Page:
Time Off In Lieu, otherwise known as TOIL, is an arrangement where an employer compensates employees who work more than their contracted hours by offering them time off rather than paying overtime. Employees agree to the terms of TOIL with their employer, for instance, by agreeing to take TOIL only during slack periods.
Here we will look at the advantages and disadvantages of offering TOIL and how it is affected by the current trend of working remotely for all or part of the working week. Accurately monitoring overtime and fairly converting the extra hours worked into time off are essential; we will mention how to achieve this using an online holiday tracker.
The pros and cons of time off in lieu
There are three main ways of handling the additional hours worked by employees:
1) Encourage a culture in which workers feel obliged to work additional hours for no reward. This is very common. Often workers do so to maintain appearances demonstrating a commitment to their colleagues and managers. In such cultures, workers who leave on time are looked down on. However, such cultures tend to be counter-productive. Productivity levels fall, and workers become exhausted, risking burnout.
2) Paid overtime is a popular solution and is undoubtedly better than the first option. However, although workers enjoy being paid extra for their overtime hours, this system can also reduce productivity and lead to eventual burnout. Even if you are paid to do so, working too many hours is bad for both your physical and mental health. From an employers viewpoint, it can be costly and difficult to budget.
3) Time off in lieu allows workers to take time off and recharge their batteries as compensation for working extra hours. However, for the system to work effectively, it is essential to create a culture where workers take time off rather than just accumulating hours. In cultures that achieve this, TOIL can work well for employers and workers alike. Workers can effectively extend their holidays with days off to fit in with their lifestyle; they can enjoy a far better work/life balance, and the flexibility provided is excellent for team building and morale.
Changing work patterns
Will we ever return to the pre-pandemic days when most of us worked from an office or other shared workspaces? For many, Covid has certainly killed traditional work patterns, and there is every indication that hybrid working, in other words splitting the work week between the office and working from home, is here for the long haul.
And it’s not just where we work that has changed. The additional flexibility afforded by home working has altered our daily work patterns. Where work practices permit it, we tend to start our working day earlier and end it later, leaving time in-between to pursue our interests and activities. However, adapting previous work practices to the new normal is challenging for managers, and one area of concern is how to handle TOIL.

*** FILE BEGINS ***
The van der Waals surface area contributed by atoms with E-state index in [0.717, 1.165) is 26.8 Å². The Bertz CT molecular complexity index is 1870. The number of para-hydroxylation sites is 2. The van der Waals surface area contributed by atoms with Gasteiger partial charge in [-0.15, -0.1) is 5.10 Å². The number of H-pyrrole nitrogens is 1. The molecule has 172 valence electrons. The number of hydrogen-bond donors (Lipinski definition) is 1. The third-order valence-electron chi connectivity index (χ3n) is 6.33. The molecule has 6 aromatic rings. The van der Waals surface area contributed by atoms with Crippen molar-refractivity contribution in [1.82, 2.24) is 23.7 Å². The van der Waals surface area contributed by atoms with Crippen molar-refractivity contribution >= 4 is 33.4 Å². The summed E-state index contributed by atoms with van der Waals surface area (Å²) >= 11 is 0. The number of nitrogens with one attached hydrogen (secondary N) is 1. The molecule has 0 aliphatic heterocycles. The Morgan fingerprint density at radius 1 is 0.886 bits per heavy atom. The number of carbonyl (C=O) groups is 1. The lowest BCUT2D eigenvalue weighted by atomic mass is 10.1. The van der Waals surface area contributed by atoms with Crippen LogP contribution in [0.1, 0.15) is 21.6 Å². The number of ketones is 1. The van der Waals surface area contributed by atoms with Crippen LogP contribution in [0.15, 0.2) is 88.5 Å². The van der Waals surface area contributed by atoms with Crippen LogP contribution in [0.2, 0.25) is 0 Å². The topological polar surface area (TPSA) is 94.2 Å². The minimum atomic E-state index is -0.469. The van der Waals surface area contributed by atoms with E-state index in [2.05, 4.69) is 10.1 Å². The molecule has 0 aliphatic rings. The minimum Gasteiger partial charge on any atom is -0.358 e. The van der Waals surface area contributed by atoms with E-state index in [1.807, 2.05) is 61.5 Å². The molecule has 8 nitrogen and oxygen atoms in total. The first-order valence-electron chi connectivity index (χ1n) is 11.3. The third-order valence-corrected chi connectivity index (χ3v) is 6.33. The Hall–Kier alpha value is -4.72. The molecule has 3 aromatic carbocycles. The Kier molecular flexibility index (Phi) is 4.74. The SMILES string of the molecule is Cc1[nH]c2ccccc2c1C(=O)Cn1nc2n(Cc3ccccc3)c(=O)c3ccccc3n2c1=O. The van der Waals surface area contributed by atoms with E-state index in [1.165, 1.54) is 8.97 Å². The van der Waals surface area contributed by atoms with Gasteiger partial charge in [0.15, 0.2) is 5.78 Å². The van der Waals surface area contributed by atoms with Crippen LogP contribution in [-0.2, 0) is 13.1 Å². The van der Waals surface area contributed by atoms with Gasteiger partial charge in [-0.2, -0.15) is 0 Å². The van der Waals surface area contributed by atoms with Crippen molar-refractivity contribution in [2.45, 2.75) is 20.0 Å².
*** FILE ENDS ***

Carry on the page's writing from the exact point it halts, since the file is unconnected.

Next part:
TOIL and remote working
While calculating TOIL is much easier when people are working at the office, for instance, introducing clocking and signing in and out, an additional level of trust is needed when working from home. But trust is already an essential element of working from home. While many managers have trust issues and distrust has increased amongst colleagues who now rarely interact face to face, we are learning how to rebuild trust and improve social bonds between fellow workers and managers. While trust-building is a complex issue, a significant factor is fairness; employees need to feel treated fairly, and managers need to ensure this happens.
Accurate recording of overtime and TOIL is essential
Employees must be confident that the extra hours they work are recorded accurately. For instance, with LeaveWizard, they can record and report all extra hours they work, and once their overtime request is approved, the extra hours or days can be automatically converted into TOIL.
Introducing TOIL into your workplace is, in many circumstances, a better solution than paid overtime. It is far more preferable than expecting workers to put in extra hours for no reward because their workplace culture obliges them to do so.
However, for TOIL to work effectively, it must be embraced by workers and management alike. TOIL must be transparent, easy to record, for example by using a holiday tracker, and must allow employee leave requests that comply with pre-agreed rules such as when to take time off should always be honoured.
In conclusion, we think that TOIL provides a better work/life balance and is excellent for our well-being.